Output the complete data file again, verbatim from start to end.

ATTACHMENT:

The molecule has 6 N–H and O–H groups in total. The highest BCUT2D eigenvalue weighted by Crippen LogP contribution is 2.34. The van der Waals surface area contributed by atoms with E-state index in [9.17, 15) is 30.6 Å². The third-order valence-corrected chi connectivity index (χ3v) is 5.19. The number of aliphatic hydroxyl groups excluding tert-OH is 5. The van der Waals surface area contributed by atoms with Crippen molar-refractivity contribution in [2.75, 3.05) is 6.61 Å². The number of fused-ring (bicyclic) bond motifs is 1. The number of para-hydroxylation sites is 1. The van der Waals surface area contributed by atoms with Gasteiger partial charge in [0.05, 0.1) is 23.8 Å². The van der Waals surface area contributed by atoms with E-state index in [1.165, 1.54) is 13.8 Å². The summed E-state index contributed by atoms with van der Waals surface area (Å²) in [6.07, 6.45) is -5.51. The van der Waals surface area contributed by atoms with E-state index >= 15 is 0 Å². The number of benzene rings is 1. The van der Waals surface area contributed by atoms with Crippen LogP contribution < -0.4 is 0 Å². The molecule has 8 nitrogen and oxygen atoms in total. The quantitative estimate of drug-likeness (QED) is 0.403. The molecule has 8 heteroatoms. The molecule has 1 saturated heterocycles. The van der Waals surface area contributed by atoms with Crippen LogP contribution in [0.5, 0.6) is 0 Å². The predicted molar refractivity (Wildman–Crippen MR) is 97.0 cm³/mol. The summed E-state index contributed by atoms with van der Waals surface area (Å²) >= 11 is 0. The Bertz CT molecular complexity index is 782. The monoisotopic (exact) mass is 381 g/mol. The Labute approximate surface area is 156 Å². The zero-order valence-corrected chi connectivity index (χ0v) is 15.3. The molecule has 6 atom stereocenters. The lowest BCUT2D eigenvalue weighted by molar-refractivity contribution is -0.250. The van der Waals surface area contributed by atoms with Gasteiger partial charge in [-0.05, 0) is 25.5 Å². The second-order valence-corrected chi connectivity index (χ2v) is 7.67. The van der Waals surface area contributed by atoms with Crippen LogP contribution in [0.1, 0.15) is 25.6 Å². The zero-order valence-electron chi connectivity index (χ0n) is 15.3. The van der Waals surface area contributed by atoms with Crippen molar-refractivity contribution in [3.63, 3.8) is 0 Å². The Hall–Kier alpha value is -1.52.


The molecule has 6 N–H and O–H groups in total. The highest BCUT2D eigenvalue weighted by Crippen LogP contribution is 2.34. The van der Waals surface area contributed by atoms with E-state index in [9.17, 15) is 30.6 Å². The third-order valence-corrected chi connectivity index (χ3v) is 5.19. The number of aliphatic hydroxyl groups excluding tert-OH is 5. The van der Waals surface area contributed by atoms with Crippen molar-refractivity contribution in [2.75, 3.05) is 6.61 Å². The number of fused-ring (bicyclic) bond motifs is 1. The number of para-hydroxylation sites is 1. The van der Waals surface area contributed by atoms with Gasteiger partial charge in [0.05, 0.1) is 23.8 Å². The van der Waals surface area contributed by atoms with E-state index in [1.165, 1.54) is 13.8 Å². The summed E-state index contributed by atoms with van der Waals surface area (Å²) in [6.07, 6.45) is -5.51. The van der Waals surface area contributed by atoms with E-state index >= 15 is 0 Å². The number of benzene rings is 1. The van der Waals surface area contributed by atoms with Crippen LogP contribution < -0.4 is 0 Å². The molecule has 8 nitrogen and oxygen atoms in total. The quantitative estimate of drug-likeness (QED) is 0.403. The molecule has 8 heteroatoms. The molecule has 1 saturated heterocycles. The van der Waals surface area contributed by atoms with Crippen LogP contribution in [0.5, 0.6) is 0 Å². The predicted molar refractivity (Wildman–Crippen MR) is 97.0 cm³/mol. The summed E-state index contributed by atoms with van der Waals surface area (Å²) >= 11 is 0. The Bertz CT molecular complexity index is 782. The monoisotopic (exact) mass is 381 g/mol. The Labute approximate surface area is 156 Å². The zero-order valence-corrected chi connectivity index (χ0v) is 15.3. The molecule has 6 atom stereocenters. The lowest BCUT2D eigenvalue weighted by molar-refractivity contribution is -0.250. The van der Waals surface area contributed by atoms with Gasteiger partial charge in [-0.05, 0) is 25.5 Å². The second-order valence-corrected chi connectivity index (χ2v) is 7.67. The van der Waals surface area contributed by atoms with Crippen LogP contribution in [0.1, 0.15) is 25.6 Å². The zero-order valence-electron chi connectivity index (χ0n) is 15.3. The van der Waals surface area contributed by atoms with Crippen molar-refractivity contribution in [3.63, 3.8) is 0 Å². The Hall–Kier alpha value is -1.52.